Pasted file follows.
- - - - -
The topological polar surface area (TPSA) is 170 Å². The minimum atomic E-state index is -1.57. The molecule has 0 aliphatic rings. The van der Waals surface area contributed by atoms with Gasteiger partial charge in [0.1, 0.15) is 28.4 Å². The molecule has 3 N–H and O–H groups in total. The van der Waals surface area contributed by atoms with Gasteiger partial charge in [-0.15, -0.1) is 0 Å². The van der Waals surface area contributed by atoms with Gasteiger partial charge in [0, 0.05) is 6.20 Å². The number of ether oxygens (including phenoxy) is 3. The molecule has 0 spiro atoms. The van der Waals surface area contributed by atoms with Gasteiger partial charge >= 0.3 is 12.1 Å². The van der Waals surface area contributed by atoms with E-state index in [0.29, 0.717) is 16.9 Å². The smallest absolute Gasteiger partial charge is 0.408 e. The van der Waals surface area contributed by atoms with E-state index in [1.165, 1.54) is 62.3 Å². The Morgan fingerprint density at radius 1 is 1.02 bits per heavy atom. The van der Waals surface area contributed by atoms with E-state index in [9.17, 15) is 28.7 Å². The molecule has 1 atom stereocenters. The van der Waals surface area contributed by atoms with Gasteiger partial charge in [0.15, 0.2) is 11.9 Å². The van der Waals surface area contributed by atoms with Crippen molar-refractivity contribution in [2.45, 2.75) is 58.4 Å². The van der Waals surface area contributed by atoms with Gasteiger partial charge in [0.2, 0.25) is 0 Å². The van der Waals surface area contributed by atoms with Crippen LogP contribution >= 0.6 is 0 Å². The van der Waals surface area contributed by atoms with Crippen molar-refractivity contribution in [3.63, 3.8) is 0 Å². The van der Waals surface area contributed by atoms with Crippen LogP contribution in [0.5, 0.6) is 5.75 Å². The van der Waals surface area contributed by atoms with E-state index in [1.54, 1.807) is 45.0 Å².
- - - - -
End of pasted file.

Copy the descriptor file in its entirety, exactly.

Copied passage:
The topological polar surface area (TPSA) is 170 Å². The minimum atomic E-state index is -1.57. The molecule has 0 aliphatic rings. The van der Waals surface area contributed by atoms with Gasteiger partial charge in [0.1, 0.15) is 28.4 Å². The molecule has 3 N–H and O–H groups in total. The van der Waals surface area contributed by atoms with Gasteiger partial charge in [-0.15, -0.1) is 0 Å². The van der Waals surface area contributed by atoms with Gasteiger partial charge in [0, 0.05) is 6.20 Å². The number of ether oxygens (including phenoxy) is 3. The molecule has 0 spiro atoms. The van der Waals surface area contributed by atoms with Gasteiger partial charge >= 0.3 is 12.1 Å². The van der Waals surface area contributed by atoms with E-state index in [0.29, 0.717) is 16.9 Å². The smallest absolute Gasteiger partial charge is 0.408 e. The van der Waals surface area contributed by atoms with E-state index in [1.165, 1.54) is 62.3 Å². The Morgan fingerprint density at radius 1 is 1.02 bits per heavy atom. The van der Waals surface area contributed by atoms with E-state index in [9.17, 15) is 28.7 Å². The molecule has 1 atom stereocenters. The van der Waals surface area contributed by atoms with Gasteiger partial charge in [0.15, 0.2) is 11.9 Å². The van der Waals surface area contributed by atoms with Crippen molar-refractivity contribution in [2.45, 2.75) is 58.4 Å². The van der Waals surface area contributed by atoms with Gasteiger partial charge in [0.2, 0.25) is 0 Å². The van der Waals surface area contributed by atoms with Crippen LogP contribution >= 0.6 is 0 Å². The van der Waals surface area contributed by atoms with Crippen molar-refractivity contribution in [3.63, 3.8) is 0 Å². The van der Waals surface area contributed by atoms with Crippen LogP contribution in [0.5, 0.6) is 5.75 Å². The van der Waals surface area contributed by atoms with E-state index in [1.54, 1.807) is 45.0 Å².